CalG / Nolo -- I just got back from a trip & noticed this story by CalG about an experience with his son:
|Originally posted by CalG on June 21, 2002 09:47 AM: ...The snow was pleantiful, but it was a bit of a storm...Sitting on the windward side of the chair to provide some shelter...I offered that the weather was bad and how most people would be looking for indoor shelter on a day like this. I commented that instead, we were out in it...My youngest son, 5 or 6 at the time, showed his smiling face straight at me and with an undeniable enthusiasm voiced "AND HAVING FUN N N!".
I realize that the topic of the thread is officially "performance or experience", but I don't feel that the importance of incidents like this to kids was fully noted in subsequent posts, so at the risk of causing some thread drift I'm going to add my $0.02.
I had an experience almost identical to Cal's a couple of years ago with my (then) 7 y.o. daughter. She and I were skiing with a close family friend, a cert Nordic instructor, on a very snowy, blustery (but not very cold) day that kept *everyone* else inside the lodge. We had the mountain totally to ourselves on what would have otherwise been a very crowded weekend. Like Cal, we shielded my daughter between us on the chairs, and picked runs where her she wouldn't be blown back uphill.
The three of us coming down the runs in a tight little group must have made quite a sight - me in front on Alpine gear, a little 50 lb willowy girl in the middle, and this giant 6'7" telemarker taking up the rear, all of us obviously having the time of our lives in the excellent conditions.
Nolo then asked CalG a superb question:>"What did your 5 year old learn from the experience you gave him that day? "
Nolo - I can't speak for Cal, but I can tell you that this was one of the most significant days (skiing or otherwise) in my kid's life. She often recalls it with the fondest of memories and a tremendous degree of pride.
First, I'll try to put down some of the general things that I think she learned that day:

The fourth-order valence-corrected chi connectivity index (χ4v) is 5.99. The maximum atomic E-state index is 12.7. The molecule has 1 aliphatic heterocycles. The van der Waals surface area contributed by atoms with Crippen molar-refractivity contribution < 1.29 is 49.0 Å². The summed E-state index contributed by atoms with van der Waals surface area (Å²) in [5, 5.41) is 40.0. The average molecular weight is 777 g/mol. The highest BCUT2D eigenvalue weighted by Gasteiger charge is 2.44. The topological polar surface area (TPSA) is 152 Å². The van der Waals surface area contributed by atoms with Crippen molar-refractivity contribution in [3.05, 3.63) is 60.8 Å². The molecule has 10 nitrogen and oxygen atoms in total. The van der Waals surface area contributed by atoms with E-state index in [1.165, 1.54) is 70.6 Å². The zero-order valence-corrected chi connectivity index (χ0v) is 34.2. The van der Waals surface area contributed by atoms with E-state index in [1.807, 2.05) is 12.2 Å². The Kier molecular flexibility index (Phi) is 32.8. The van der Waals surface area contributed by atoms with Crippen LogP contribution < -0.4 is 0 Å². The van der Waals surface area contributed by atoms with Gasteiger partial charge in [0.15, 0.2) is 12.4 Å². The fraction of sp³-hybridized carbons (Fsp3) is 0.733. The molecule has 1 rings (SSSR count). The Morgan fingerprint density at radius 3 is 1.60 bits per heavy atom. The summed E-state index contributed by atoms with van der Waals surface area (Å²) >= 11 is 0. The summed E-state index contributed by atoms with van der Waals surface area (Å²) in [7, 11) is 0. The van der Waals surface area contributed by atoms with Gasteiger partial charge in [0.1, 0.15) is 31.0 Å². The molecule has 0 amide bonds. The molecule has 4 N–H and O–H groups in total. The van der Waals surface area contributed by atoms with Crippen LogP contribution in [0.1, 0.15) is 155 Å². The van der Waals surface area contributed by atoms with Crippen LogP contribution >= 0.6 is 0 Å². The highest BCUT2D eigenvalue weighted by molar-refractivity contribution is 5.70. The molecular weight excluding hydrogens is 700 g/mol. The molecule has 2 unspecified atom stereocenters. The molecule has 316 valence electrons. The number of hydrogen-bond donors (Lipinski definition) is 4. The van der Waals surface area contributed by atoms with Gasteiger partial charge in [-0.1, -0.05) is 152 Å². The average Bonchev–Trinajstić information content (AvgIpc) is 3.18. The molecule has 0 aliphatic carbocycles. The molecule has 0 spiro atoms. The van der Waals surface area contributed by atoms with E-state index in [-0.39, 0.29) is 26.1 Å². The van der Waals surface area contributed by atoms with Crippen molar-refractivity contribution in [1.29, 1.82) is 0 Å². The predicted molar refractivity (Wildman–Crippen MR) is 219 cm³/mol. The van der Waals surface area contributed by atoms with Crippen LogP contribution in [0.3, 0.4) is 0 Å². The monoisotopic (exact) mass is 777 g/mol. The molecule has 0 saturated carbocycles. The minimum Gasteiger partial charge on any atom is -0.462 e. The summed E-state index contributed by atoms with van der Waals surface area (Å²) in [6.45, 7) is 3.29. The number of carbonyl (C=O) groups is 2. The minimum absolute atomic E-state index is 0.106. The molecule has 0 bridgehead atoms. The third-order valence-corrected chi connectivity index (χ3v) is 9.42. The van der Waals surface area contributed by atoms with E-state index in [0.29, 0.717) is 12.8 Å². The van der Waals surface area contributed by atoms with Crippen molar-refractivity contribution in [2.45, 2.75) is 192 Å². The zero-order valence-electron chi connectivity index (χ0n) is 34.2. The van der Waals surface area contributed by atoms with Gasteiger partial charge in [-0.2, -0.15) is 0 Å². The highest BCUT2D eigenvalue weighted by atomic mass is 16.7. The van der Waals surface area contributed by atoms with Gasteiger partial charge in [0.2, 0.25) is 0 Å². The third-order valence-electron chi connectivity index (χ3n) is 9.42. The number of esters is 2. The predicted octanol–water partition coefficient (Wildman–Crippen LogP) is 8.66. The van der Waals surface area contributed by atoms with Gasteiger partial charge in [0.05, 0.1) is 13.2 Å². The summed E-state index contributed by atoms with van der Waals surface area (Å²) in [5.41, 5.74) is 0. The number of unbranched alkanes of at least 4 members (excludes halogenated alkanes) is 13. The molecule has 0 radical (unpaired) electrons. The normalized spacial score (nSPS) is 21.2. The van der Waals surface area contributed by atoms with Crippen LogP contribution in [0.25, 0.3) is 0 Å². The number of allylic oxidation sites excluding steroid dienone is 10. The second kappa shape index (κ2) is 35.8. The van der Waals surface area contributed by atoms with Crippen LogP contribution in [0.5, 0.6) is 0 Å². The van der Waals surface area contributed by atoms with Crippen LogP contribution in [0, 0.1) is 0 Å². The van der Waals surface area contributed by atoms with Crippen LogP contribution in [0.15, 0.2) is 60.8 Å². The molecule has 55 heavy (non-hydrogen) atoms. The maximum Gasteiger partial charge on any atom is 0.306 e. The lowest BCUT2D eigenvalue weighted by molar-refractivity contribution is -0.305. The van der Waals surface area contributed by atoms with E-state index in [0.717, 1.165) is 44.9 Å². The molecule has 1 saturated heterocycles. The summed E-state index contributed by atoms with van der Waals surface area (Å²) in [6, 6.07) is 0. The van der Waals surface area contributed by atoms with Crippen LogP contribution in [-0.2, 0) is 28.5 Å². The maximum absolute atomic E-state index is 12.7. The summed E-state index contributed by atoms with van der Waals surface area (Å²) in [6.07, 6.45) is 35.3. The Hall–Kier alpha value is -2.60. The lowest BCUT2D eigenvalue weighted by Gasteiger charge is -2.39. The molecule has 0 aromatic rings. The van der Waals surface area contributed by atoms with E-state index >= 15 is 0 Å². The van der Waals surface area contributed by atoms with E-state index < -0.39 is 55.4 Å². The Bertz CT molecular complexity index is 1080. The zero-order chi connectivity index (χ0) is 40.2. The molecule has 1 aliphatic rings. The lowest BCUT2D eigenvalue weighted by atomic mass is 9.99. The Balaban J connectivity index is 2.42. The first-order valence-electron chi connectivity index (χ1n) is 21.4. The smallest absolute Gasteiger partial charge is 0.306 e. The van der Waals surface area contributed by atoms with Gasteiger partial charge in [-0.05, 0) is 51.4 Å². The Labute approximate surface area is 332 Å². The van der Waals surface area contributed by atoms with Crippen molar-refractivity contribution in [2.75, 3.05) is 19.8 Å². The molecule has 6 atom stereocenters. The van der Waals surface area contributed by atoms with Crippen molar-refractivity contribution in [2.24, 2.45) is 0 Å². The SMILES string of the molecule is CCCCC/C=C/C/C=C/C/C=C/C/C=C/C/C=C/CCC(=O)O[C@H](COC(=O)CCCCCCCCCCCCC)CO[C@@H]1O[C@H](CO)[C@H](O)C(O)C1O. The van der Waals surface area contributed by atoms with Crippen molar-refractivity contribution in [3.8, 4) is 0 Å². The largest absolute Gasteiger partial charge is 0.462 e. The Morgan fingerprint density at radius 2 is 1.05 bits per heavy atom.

1) Self-confidence, particularly in her own outdoor / athletic abilities, especially relative to other kids. She came away with a "field of expertise" that she can call her own: "None of the other kids in school could have ever done that".
2) Not following "the herd" (ie, in the lodge) is sometimes better.
3) Trust trustworthy adults (both immediate and extended family). Listen to, respond courteously, but don't implicitly trust random adults (eg, gapers who made comments like, "Why are you out in weather like this?", "Your little girl is going to freeze!", etc.). I was very pleased when (after one of the gaper comments) she asked, "What in the world was she talking about? I'm not cold, and this is the best day of skiing in my entire life!".
4) Setting a good example for her by letting her see adults *really* enjoying themselves having good wholesome fun.
5) She realized that she can fit perfectly well into an adult situation, and wasn't treated "like a kid".
There were obviously many more general lessons she learned, and, in addition, she obviously learned a whole bunch of skiing / technical lessons including:
1) Skiing highly variable snow (eg, slab to powder pockets).
2) Her first couple of pow-8 loops.
3) How to keep warm and pace yourself under rigorous conditions (eg, occasional stops).
4) The importance of keeping together in low-viz conditions (eg, "Your job is to look behind you every few hundred feet to make sure that TeleGuy is OK and hasn't plowed into a tree.").
5) Handling wind, particularly bursts of wind.
6) Selection of appropriate terrain (eg, narrow trails so you can see the trees and they give you some protection from the wind).
Nolo, if you are a parent yourself, or through your role as a teacher of children, I suspect that you know full well the incredible importance of moments like this to kids, and, in your usual way, that the real intent of your question was to stimulate discussion of it. Good on ya.
Obligatory "performance vs experience" comment:
This was definitely an "experience" day for her. No technical pointers for her, no incidents of her showing off for the camera on that day. All I did was a bit of facilitation and getting her in the right place at the right time.
Tom / PM[ June 24, 2002, 07:52 PM: Message edited by: PhysicsMan ]